TODO EL TIEMPO DEL MUNDO || 2014, Argentina || Drama || Directed by – Rosendo Ruiz / Written by – Micaela Dalesson, Paula Ledesma, Rosendo Ruiz / Produced by – Sergio Badino, Florencia Bastida, Inés Moyano, Gustavo Oviedo, Graciela Suau / Music by – Juan Ignacio Croce, Alejo Navarro / Cinematography – Pablo Gonzalez Galetto / Editing by – Rosendo Ruiz, Ramiro Sonzini / Production design – Isabel Riberi / Starring – Juan Ignacio Croce, Micaela Dalesson, Paula Ledesma, Maura Muzi || 72 mins.
Three teenagers spend their summer holidays in a seemingly abandoned but well furnished house. This is about where All the Time in the World by Rosendo Ruiz seems to begin and end. It’s not really a coming of age drama, because the characters don’t seem to evolve all that much. And unlike some other films that used a similar premise, it doesn’t necessarily stand for any type of comment on utopian community.
The film is merely a naive snapshot of youth, where even the moments that appear to have some type of charge, or potential to shift the storyline into high gear, disappointingly fall flat. Its simplicity and superficiality will bore most viewers. And while its slow pace deny the film any type of mainstream value on an internationa scale, it’s only one step up from the type of rhythm common in South American telenovelas.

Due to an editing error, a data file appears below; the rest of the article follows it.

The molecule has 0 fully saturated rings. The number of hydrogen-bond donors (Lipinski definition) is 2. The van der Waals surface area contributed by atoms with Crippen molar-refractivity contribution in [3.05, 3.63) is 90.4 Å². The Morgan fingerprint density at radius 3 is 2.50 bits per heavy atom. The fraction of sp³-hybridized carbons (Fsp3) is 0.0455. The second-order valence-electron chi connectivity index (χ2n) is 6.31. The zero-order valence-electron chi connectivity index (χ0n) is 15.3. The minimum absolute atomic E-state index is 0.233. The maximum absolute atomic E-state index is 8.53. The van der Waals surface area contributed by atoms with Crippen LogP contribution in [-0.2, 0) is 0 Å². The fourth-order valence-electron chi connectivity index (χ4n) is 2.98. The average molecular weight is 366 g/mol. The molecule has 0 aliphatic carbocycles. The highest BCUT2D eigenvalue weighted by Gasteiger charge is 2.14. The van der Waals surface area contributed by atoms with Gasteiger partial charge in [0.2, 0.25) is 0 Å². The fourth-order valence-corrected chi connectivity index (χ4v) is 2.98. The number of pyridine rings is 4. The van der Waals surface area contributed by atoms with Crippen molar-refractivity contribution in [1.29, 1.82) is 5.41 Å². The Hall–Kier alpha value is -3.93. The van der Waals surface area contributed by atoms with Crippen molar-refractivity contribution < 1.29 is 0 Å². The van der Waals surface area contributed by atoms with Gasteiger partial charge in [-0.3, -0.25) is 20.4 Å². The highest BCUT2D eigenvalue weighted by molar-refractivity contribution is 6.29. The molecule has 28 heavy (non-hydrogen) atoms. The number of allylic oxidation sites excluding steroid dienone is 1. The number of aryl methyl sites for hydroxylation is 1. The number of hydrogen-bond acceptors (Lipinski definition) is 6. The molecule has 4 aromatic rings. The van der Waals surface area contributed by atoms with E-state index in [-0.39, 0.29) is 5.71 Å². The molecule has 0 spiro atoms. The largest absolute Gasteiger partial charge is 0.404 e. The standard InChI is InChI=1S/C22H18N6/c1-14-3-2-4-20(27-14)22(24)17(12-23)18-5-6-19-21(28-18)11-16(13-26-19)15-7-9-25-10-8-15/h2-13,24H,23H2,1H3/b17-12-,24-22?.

Perhaps the greatest hint the film offers is in the title, which hints at a fundamental unawareness of kids in their early teenage to understand the progression of time with any significant sense of urgency. Alas, there is probably not enough time in the world to indulge in a film where the standards seem to be set far too low, such as this one. – 1/5